To Anyone At The Abu Ghraib That Reads This

 

From: BLampin4036@aol.com

To: GI Special

Sent: Thursday, October 14, 2004 1:32 PM

 

To anyone at the Abu Ghraib that reads this.  Please, could you please ask Sgt. Lampin to call me on Oct. 19, as soon as he can.  It is very important.

 

Thank you and God Bless,

 

Brandie Lampin

 

(Wife of not just a medically unfit for service soldier, but a soldier who no longer qualifies for his MOS.)

 

 

 

IRAQ WAR REPORTS:

 

 

Resistance Attack Inside Green Zone Kills Six Americans, Including Four Mercenaries

 

10.15.04 AFP, Reuters, Baghdad & The Associated Press & Al Bawaba 14-10-2004

 

Eight civilians were killed and 20 wounded yesterday in an attack on Baghdad's fortified Green Zone, home to the US embassy and the Iraqi government, a US army spokesman said.

 

The blasts occurred about five minutes apart, just before 1 p.m.

 

Four Americans were killed and three wounded as one bomb ripped through Vendors' Alley, a busy outdoor bazaar that caters to westerners, selling everything from mobile phone accessories to pornographic DVDs, inside the compound, which houses Iraqi government offices and the U.S. and British embassies on the west bank of the Tigris river.

 

Two civilians were killed and one wounded at the Green Zone cafe," a military spokesman told AFP.

 

He was referring to two locations popular with US soldiers and civilians inside the fortress-like area of central Baghdad.

 

Witnesses said two men, each carrying a backpack but not the required ID badges, entered the Green Zone Cafe full of Americans and other patrons at around lunchtime, drank tea and talked to each other for nearly half an hour - one of them appearing to reassure his more nervous colleague.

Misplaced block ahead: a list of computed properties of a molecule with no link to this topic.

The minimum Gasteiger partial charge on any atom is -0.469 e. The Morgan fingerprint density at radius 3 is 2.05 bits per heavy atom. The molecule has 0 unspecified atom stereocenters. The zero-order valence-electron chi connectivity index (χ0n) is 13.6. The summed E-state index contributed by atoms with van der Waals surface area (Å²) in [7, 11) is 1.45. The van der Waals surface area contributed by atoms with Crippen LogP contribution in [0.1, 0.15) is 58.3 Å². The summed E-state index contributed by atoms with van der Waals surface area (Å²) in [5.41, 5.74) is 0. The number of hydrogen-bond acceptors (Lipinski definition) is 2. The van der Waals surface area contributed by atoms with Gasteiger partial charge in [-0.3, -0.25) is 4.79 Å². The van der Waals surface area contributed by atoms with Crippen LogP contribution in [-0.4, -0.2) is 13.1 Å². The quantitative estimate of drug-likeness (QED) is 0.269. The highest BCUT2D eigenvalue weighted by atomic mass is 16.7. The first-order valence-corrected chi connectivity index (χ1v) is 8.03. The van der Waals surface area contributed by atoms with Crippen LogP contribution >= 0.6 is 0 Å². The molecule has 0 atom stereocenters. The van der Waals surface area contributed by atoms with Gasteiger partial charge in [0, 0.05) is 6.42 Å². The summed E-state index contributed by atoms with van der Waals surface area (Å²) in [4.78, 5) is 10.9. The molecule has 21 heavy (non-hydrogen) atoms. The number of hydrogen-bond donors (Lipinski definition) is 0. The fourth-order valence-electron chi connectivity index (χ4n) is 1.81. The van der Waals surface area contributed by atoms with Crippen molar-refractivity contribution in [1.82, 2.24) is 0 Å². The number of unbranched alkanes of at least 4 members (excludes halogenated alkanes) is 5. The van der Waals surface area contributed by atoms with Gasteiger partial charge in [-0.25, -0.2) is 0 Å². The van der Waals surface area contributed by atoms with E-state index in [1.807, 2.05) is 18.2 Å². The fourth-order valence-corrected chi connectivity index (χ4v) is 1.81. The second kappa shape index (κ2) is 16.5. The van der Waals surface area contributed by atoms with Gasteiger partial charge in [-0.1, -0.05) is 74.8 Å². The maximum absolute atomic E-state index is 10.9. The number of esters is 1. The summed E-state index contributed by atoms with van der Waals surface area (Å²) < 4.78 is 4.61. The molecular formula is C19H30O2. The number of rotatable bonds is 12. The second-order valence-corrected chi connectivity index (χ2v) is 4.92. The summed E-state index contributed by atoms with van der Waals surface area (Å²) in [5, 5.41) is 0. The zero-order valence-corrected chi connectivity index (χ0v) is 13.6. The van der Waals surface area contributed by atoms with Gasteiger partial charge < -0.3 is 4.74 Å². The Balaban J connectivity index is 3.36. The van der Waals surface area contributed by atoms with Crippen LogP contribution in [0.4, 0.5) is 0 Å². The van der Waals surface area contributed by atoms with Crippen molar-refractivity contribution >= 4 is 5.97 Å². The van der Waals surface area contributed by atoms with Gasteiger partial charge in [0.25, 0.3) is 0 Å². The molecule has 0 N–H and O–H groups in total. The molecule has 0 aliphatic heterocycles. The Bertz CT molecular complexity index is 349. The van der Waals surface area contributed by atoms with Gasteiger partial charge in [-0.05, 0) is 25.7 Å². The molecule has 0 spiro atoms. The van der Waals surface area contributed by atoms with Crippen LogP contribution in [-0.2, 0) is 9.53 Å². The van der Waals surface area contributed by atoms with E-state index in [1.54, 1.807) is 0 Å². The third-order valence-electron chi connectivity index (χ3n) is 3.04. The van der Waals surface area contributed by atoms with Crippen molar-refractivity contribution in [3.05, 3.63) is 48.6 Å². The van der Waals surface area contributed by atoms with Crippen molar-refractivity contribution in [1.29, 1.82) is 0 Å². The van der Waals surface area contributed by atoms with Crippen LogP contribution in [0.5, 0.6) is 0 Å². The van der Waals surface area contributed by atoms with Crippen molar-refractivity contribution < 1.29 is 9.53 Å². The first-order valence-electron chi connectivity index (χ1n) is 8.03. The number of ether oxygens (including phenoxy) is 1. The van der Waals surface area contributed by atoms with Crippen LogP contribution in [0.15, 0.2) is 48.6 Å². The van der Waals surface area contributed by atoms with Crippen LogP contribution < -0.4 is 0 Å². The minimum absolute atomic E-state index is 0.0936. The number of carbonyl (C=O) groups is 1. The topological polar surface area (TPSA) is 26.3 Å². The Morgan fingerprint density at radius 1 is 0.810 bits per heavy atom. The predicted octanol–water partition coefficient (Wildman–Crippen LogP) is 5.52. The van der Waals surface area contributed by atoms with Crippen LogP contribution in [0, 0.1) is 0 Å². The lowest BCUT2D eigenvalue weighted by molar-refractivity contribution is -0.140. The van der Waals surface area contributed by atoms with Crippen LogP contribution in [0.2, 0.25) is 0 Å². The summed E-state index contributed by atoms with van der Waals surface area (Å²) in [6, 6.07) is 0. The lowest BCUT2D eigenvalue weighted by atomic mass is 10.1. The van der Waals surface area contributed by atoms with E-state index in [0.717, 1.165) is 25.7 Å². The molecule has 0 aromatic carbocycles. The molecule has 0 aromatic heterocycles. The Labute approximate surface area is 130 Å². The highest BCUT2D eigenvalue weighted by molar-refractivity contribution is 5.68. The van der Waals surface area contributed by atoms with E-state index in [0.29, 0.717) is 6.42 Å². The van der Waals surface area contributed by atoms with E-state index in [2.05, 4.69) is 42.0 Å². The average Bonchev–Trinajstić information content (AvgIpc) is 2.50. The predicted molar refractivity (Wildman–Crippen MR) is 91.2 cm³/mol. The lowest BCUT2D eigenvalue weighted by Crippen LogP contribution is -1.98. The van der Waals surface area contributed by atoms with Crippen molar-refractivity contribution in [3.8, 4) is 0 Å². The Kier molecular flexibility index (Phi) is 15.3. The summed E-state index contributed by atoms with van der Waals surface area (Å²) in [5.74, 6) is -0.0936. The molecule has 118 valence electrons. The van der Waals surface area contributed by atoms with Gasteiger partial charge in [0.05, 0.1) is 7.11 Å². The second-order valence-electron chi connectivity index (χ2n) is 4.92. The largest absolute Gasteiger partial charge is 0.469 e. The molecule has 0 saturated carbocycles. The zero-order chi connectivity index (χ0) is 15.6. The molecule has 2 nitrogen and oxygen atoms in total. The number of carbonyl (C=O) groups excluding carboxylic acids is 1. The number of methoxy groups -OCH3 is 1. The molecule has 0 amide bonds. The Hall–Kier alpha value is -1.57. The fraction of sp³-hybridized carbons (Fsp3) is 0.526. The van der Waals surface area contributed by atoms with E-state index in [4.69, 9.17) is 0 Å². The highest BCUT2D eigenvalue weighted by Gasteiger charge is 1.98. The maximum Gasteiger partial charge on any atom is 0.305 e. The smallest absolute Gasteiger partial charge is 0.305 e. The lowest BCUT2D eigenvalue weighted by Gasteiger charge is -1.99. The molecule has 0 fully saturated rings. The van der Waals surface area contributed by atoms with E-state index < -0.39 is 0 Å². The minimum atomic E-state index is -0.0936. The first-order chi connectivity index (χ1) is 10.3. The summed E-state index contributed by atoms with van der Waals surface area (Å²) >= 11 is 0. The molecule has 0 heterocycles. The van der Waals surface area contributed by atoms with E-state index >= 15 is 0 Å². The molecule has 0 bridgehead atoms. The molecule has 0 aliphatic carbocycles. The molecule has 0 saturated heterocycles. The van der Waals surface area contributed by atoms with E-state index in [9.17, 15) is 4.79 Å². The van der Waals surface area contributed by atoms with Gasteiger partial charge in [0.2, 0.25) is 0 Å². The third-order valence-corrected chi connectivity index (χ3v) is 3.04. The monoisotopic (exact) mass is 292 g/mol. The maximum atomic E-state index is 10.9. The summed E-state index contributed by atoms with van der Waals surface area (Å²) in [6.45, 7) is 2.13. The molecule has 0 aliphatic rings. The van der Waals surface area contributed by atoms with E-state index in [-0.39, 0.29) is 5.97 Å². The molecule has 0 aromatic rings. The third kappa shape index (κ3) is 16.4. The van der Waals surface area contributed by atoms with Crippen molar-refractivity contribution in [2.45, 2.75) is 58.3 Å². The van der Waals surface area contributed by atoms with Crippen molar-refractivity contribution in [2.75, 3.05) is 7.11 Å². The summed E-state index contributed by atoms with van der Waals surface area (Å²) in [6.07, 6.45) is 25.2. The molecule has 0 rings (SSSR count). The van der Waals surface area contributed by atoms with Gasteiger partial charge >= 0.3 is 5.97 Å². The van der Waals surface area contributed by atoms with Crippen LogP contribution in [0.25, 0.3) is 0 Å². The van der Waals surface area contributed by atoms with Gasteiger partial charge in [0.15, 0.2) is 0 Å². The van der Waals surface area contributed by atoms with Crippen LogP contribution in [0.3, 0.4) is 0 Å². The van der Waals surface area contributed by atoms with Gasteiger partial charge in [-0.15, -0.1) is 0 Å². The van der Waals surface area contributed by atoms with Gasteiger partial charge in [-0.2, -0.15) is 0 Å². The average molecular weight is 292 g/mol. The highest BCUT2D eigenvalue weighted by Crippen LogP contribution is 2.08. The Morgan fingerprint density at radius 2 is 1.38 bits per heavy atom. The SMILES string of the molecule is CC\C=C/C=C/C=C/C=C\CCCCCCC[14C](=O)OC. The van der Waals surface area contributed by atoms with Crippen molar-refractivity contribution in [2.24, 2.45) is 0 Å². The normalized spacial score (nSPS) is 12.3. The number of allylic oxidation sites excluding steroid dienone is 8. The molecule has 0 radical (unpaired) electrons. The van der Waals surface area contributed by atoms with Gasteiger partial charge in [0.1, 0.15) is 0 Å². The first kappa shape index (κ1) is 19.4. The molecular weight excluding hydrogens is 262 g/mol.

One of them then left and soon after an explosion was heard, then the man who remained in the cafe detonated his bomb moments later, ripping through the building, said an Iraqi vendor who was in the cafe at the time.

 

Witnesses said around 20 other patrons were in the cafe at the time, about half of them American.

 

Four of the dead Americans were employees of the private U.S. security firm DynCorp, two U.S. officials said Thursday.

 

Thick black smoke billowed from one of the sites after the explosions.  "Both appeared to be hand-carried explosives," Lt. Col. James Hutton, a spokesman for the 1st Cavalry Division, said.

 

Two State Department officials were injured, neither critically, along with another DynCorp employee, the official said, speaking on the condition of anonymity.  And several Americans were injured in a second blast.

 

The firm, Dyncorp, helps provide security primarily in areas where Americans work in the Iraqi capital.